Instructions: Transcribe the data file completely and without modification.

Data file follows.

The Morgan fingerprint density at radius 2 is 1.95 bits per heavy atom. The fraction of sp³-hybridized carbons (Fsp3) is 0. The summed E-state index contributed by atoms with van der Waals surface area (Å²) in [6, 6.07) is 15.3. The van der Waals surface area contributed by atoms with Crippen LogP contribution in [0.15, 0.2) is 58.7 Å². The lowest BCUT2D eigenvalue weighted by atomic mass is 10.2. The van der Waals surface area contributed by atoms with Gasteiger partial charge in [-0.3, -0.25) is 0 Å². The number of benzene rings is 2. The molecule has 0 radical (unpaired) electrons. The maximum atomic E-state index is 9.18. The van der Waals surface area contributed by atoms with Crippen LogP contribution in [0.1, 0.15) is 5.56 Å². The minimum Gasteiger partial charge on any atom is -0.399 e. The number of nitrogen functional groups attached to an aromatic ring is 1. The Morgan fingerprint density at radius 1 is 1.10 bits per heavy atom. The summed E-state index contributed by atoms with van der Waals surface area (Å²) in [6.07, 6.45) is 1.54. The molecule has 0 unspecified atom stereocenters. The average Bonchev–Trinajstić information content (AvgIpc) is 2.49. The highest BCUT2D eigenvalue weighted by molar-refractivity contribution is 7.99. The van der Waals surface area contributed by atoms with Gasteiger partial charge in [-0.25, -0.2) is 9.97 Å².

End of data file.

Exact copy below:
The Morgan fingerprint density at radius 2 is 1.95 bits per heavy atom. The fraction of sp³-hybridized carbons (Fsp3) is 0. The summed E-state index contributed by atoms with van der Waals surface area (Å²) in [6, 6.07) is 15.3. The van der Waals surface area contributed by atoms with Crippen LogP contribution in [0.15, 0.2) is 58.7 Å². The lowest BCUT2D eigenvalue weighted by atomic mass is 10.2. The van der Waals surface area contributed by atoms with Gasteiger partial charge in [-0.3, -0.25) is 0 Å². The number of benzene rings is 2. The molecule has 0 radical (unpaired) electrons. The maximum atomic E-state index is 9.18. The van der Waals surface area contributed by atoms with Crippen LogP contribution in [0.1, 0.15) is 5.56 Å². The minimum Gasteiger partial charge on any atom is -0.399 e. The number of nitrogen functional groups attached to an aromatic ring is 1. The Morgan fingerprint density at radius 1 is 1.10 bits per heavy atom. The summed E-state index contributed by atoms with van der Waals surface area (Å²) in [6.07, 6.45) is 1.54. The molecule has 0 unspecified atom stereocenters. The average Bonchev–Trinajstić information content (AvgIpc) is 2.49. The highest BCUT2D eigenvalue weighted by molar-refractivity contribution is 7.99. The van der Waals surface area contributed by atoms with Gasteiger partial charge in [-0.25, -0.2) is 9.97 Å².